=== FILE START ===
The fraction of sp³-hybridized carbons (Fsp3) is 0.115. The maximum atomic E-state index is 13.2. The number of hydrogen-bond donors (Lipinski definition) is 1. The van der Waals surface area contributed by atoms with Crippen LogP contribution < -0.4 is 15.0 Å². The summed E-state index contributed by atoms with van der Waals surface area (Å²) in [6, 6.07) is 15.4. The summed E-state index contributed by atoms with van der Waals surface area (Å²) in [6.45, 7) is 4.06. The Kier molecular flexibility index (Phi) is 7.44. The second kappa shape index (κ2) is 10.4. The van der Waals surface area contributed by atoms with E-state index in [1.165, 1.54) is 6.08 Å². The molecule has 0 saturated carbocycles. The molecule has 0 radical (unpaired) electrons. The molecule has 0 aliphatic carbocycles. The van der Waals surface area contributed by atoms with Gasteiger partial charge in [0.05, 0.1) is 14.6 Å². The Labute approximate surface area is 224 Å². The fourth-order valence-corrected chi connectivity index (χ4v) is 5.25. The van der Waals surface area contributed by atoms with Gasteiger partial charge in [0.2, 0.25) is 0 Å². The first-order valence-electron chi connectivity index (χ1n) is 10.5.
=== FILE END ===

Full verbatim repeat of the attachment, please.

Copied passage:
The fraction of sp³-hybridized carbons (Fsp3) is 0.115. The maximum atomic E-state index is 13.2. The number of hydrogen-bond donors (Lipinski definition) is 1. The van der Waals surface area contributed by atoms with Crippen LogP contribution < -0.4 is 15.0 Å². The summed E-state index contributed by atoms with van der Waals surface area (Å²) in [6, 6.07) is 15.4. The summed E-state index contributed by atoms with van der Waals surface area (Å²) in [6.45, 7) is 4.06. The Kier molecular flexibility index (Phi) is 7.44. The second kappa shape index (κ2) is 10.4. The van der Waals surface area contributed by atoms with E-state index in [1.165, 1.54) is 6.08 Å². The molecule has 0 saturated carbocycles. The molecule has 0 radical (unpaired) electrons. The molecule has 0 aliphatic carbocycles. The van der Waals surface area contributed by atoms with Gasteiger partial charge in [0.05, 0.1) is 14.6 Å². The Labute approximate surface area is 224 Å². The fourth-order valence-corrected chi connectivity index (χ4v) is 5.25. The van der Waals surface area contributed by atoms with Gasteiger partial charge in [0.2, 0.25) is 0 Å². The first-order valence-electron chi connectivity index (χ1n) is 10.5.